What is happening to this place!? Are we safe here anymore? Well, who would want a daughter of a tailor? What good would I do them, assuming this is about power and riches. Oh, my mind... thankfully no one reads my inner rants! Let me leave this behind... I have moved on- today is a day to celebrate, love and beauty!
It is Tea Party Day! Time to dress!
Gifford Pinhole National Forest by Brita Enflo
As someone who is getting re-introduced to photography as an art form, I find myself constantly looking outward in hopes to determine what that says about me and help me figure out what I want to convey. With each roll, I am experimenting with something new, and constantly pushing myself forward -- whether with a different camera, lens, film, technique, or subject matter. What has stayed consistent, is getting the most enjoyment of reliving the moments of shooting with a pinhole camera. When I took this image, I was hiking with friends who helped me carry my gear, helped me set up the tripod, and helped me.
Panther Creek Falls in the Gifford Pinchot National Forest -- I took advantage of good weather and patient friends to bring along a finicky camera to take photos.
The Old Man by Jennie Baker
I walked around the corner and saw the empty chair.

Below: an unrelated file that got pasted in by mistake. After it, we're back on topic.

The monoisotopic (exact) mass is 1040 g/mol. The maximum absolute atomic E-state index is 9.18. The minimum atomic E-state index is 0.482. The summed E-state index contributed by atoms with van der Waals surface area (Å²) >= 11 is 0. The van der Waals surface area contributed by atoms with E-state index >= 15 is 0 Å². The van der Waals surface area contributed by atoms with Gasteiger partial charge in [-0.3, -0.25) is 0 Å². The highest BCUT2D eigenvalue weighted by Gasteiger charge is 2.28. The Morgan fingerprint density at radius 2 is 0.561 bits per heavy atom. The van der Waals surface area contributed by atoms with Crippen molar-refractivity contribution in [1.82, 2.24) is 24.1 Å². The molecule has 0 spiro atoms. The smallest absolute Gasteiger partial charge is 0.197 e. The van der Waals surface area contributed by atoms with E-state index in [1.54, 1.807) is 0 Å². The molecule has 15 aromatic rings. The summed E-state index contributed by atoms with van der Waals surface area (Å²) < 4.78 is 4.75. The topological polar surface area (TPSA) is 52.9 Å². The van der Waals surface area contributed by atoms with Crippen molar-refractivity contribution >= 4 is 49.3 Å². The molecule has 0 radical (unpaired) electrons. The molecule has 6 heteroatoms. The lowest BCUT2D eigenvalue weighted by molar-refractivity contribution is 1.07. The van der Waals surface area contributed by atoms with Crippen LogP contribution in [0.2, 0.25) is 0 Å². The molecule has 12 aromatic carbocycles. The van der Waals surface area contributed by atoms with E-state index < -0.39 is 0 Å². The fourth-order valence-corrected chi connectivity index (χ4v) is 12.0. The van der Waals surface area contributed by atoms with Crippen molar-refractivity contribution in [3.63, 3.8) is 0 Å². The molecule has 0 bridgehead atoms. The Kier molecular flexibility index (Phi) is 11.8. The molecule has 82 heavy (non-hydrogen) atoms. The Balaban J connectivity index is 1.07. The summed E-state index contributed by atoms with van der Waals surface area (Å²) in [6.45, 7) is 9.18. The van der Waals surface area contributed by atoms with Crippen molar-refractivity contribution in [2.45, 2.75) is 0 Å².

The nearby memorial, already a week old, was falling down, but people were still bringing flowers in memory of the beloved old man. Everyone who walked by stopped to mourn, to hug each other, and to tell me about him.
His welding shop had been a hub of support for a struggling community since the 1970s. He often made cooking grills for people moving into the neighborhood who could not afford appliances or even cookware. He’d always welcomed neighborhood kids into the shop, to teach them a skill, to keep them off the streets and out of harm’s way. Over the years, in addition to raising their own children and grandchildren, he and his (late, ex-) wife fostered more than 500 kids.
His old-age superpower was falling asleep anywhere and everywhere. The ladies at the nearby Denny’s said that he would come in every day, and that they loved him so much that they'd just let him snore.